tablets-1001224_1280.jpgFor many students, summer vacation means music festival time! While concerts are non-stop parties and great fun, it’s easy to let loose and get out of control. Today opioids, especially Fentanyl, are all too common ‘party drugs’ as is MDMA (methylenedioxy-n-methylamphetamine), also known as ecstasy or molly, that often make an appearance at these festivals. Using these drugs can lead to a variety of serious health complications, especially when taken in conjunction with alcohol, and can potentially be fatal. August 31st is International Overdose Awareness Day and I think it’s a great opportunity to discuss the dangers of drug use and abuse.

Why is Overdose Awareness Day so important?

Getting high is often considered a rite of passage, without giving much thought to the consequences of drug use. After all, it’s only recreational, so what’s the harm? Drug use, even recreational, can lead to tragedy. International Overdose Awareness Day is a global event that raises awareness of overdose and reduces the stigma of drug-related deaths. It also acknowledges the grief felt by families and friends who have suffered as a result.

What is an overdose?

An overdose means that you have taken too much of a drug(s) than your body can cope with. Any drug can cause an overdose, including prescription drugs prescribed by a doctor. As many of you may already know, prescription drug abuse by teenagers is a huge problem in North America, so if you’re taking a prescription drug, be mindful of the dose and take your medication only as prescribed. If you think that recreational drug use is fun, think again. Recreational drug use is never a good idea. It can lead to drug abuse and an overdose can happen without warning.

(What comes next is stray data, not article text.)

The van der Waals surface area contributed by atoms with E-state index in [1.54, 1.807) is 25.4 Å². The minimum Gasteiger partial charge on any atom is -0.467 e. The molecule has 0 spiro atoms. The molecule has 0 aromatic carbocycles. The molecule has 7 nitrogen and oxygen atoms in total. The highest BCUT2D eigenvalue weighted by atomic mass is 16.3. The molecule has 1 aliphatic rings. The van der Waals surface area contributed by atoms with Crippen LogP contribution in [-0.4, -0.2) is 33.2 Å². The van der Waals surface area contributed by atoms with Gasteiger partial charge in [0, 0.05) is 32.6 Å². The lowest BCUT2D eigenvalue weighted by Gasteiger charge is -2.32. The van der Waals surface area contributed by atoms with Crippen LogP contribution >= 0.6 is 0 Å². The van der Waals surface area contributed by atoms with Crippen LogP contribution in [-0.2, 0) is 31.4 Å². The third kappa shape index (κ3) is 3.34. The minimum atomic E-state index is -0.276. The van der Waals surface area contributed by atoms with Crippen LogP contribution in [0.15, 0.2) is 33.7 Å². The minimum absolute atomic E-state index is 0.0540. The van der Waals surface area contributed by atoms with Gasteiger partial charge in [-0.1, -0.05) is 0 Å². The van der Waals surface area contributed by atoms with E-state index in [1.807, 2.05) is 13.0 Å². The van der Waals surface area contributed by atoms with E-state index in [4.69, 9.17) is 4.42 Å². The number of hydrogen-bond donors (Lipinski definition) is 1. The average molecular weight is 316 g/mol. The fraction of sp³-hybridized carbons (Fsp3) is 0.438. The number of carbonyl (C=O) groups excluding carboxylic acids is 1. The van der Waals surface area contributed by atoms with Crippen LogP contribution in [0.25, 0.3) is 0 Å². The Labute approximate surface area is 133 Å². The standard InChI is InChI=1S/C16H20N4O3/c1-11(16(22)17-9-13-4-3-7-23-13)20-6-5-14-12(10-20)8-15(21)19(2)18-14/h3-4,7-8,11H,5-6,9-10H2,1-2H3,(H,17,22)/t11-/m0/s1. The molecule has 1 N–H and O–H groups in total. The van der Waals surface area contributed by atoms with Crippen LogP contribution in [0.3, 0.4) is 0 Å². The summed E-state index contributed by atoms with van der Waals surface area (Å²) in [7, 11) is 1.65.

Can you recognize the signs and symptoms of an overdose?

Different drugs can produce different symptoms but the general symptoms of an overdose may include:

  • Nausea
  • Vomiting
  • Abdominal cramps
  • Chest pain
  • Difficulty breathing
  • Loss of balance
  • Seizures
  • Dizziness
  • Drowsiness
  • Diarrhea
  • Disorientation
  • Agitation
  • Paranoia

 

What should you do if you suspect someone youre with is experiencing an overdose?

An overdose is a medical emergency. Call 911 immediately! Even if you’re not sure, err on the side of caution and call 911. Stay with the person until help has arrived. If the person has passed out, put them on their side in case they vomit. Don’t give them anything to eat or drink. Tell the emergency responders what substances have been taken and in what amounts (if possible).

Why do people overdose?

Although most overdoses are accidental, they can also be deliberate. It’s very important to recognize the difference and to ensure that the right mental health support is made available. Overdoses are frequently associated with drug abuse. Peer pressure is a strong factor in starting to use and abuse drugs, particularly for young people. If you have a mental health disorder such as depression, attention-deficit/hyperactivity disorder (ADHD) or post-traumatic stress disorder, you’re more likely to become dependent on drugs. Self-medication can also be a coping mechanism for anxiety, depression and loneliness.

It’s very important to address the issues of drug use and overdose and how they relate to mental health issues. Do you have a Student Assistance Program (SAP)? If so, contact them as soon as possible. I strongly urge you to get the help that you need so that you can live happy, productive lives.